A VPN can help you to access geo-restricted websites and applications that can open up a whole new world of content for your TV and other devices.

A VPN can also stop your internet service provider (ISP) from seeing what you are doing online.

It can also open up a lot of additional content to you by getting around geographical blocks and this can make extra entertainment packages that your ISP may have on offer less attractive for you to pay for.

Of course, then you have all the extra bandwidth you’ll be taking up (for free).

Needless to say, all of this can turn ISPs a little bitter towards VPN services but is it enough for ISPs to try and block VPNs.

Can My VPN Be Blocked By My ISP?

Yes, your ISP can block your VPN by either blocking the port number your VPN service uses or by blocking the IP addresses of your VPN’s servers.

Your ISP can see the port that your VPN is using and if they deem that to be a non-essential port, like port 1194 or port 500, for example, they may choose to block it and shut down access to your VPN service.

Likewise, your ISP can easily use a firewall to block known VPN server IP addresses, blocking access to your VPN by stopping you from connecting to that server.

However, most reputable ISPs will not block access to VPN services.

But some have been known to, especially when they are providing internet access to colleges and similar institutions.

Read on if you’d like to know how and why ISPs block VPNs, and what you can do to get around their tactics.

Does My ISP Know When I’m Using A VPN?

Yes, your ISP does know when you are using a VPN because much of what your ISP does is route all of your internet traffic. This means that they have to first connect you to the VPN server before your VPN service can encrypt and hide what you are doing.

Once connected to your VPN, your ISP only sees the IP address of the VPN server you accessed, the timestamp of when you connected, and the port number your VPN protocol uses.

They will also be able to see your encrypted data, which they will not be able to read or use, the amount of data being sent or received through your connection.

Apart from known VPN server IP addresses, the amount of data passing through your connection may also be a strong indication to your ISP that you are connecting to a VPN.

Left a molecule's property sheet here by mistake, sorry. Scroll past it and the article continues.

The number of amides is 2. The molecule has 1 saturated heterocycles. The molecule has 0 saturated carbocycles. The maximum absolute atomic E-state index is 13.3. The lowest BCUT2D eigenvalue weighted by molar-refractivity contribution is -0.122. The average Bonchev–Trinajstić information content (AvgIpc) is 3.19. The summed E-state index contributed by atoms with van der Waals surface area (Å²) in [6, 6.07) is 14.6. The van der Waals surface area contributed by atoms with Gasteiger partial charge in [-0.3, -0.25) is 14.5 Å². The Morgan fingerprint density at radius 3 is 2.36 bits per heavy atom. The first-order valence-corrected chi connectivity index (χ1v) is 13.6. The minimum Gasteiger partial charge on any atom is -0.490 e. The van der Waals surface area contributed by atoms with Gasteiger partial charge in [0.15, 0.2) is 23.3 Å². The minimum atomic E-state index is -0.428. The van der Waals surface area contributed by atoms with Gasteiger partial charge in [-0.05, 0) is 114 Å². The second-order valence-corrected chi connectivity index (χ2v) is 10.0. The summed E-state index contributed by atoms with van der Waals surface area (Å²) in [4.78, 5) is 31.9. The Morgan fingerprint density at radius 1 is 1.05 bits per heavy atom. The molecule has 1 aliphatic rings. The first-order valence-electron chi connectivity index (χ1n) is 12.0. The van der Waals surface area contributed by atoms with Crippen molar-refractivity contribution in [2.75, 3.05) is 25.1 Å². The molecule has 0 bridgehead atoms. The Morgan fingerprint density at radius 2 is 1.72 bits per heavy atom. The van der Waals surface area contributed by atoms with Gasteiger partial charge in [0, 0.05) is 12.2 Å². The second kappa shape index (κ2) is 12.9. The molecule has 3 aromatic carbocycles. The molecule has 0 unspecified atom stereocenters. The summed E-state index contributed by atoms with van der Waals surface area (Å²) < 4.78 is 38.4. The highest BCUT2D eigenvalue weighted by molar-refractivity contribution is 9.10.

Related Article: Can Chromebooks Get Keyloggers? (Explained)

Why Do ISPs Block VPNs?

There may be a number of reasons why your ISP could decide to block access to your VPN, including:

  • Your ISP may offer additional entertainment packages with movies, sports, and TV channels, and if you are accessing all of the movies and TV shows you watch for free using a VPN, you’re going to be a lot less likely to sign up for their additional entertainment packages, making it beneficial for them to block your VPN access.
  • Your ISP is worried that you will use your VPN to stream or download illegal torrents or other things online.
  • Your VPN service may also be blocked because VPNs are often used for business or work purposes and most home internet services are for personal, non-business use only.
  • Your ISP doesn’t want you to use your VPN to bypass bandwidth throttling and use more data than they want you to.
  • Depending on where you live, your government may force your ISP to block VPN access to stop you from accessing websites that are outside of their control.
  • Your ISP may be using equipment that is disabling PPTP functionality and unintentionally blocking your VPN access. It may be worth giving them a call and seeing if there is anything they can do to unblock your VPN access.

How To Get Around Your ISP Blocking Your VPN

ISPs most commonly block access to VPNs by blocking standard port numbers and IP addresses used by VPN servers.

However, if your VPN was changed to run on a nonstandard port it would no longer be blocked by your ISP.

Try using port 443.

This is the port used for HTTPS and your ISP shouldn’t attempt to block it because it would cut off most of your access to the web.

However, not every VPN protocol can use port 443.

OpenVPN protocol can be changed to use port 443 and it is very secure so I would recommend using that one.

OpenVPN uses port 1994 as its default port.

To change it, head into your VPNs Settings and set VPN Protocol to OpenVPN, and then set the OpenVPN port to 443.

To get around VPN server IP addresses being blocked you just need to connect to another VPN server that is not blocked by your ISP’s firewall.

Keep trying to connect to new servers until you find one with an IP address that isn’t blocked.

You could also try switching to a lesser-known VPN service.

The less well-known the VPN service is, the less likely its IP addresses will be known by ISPs and blocked.

In general, you’ll mostly find that ISPs do not block VPNs.

But if you think your one is, try out some of the tactics from above, and if that doesn’t work, contact your ISP and ask them straight.

Maybe they are blocking your VPN without even realizing it.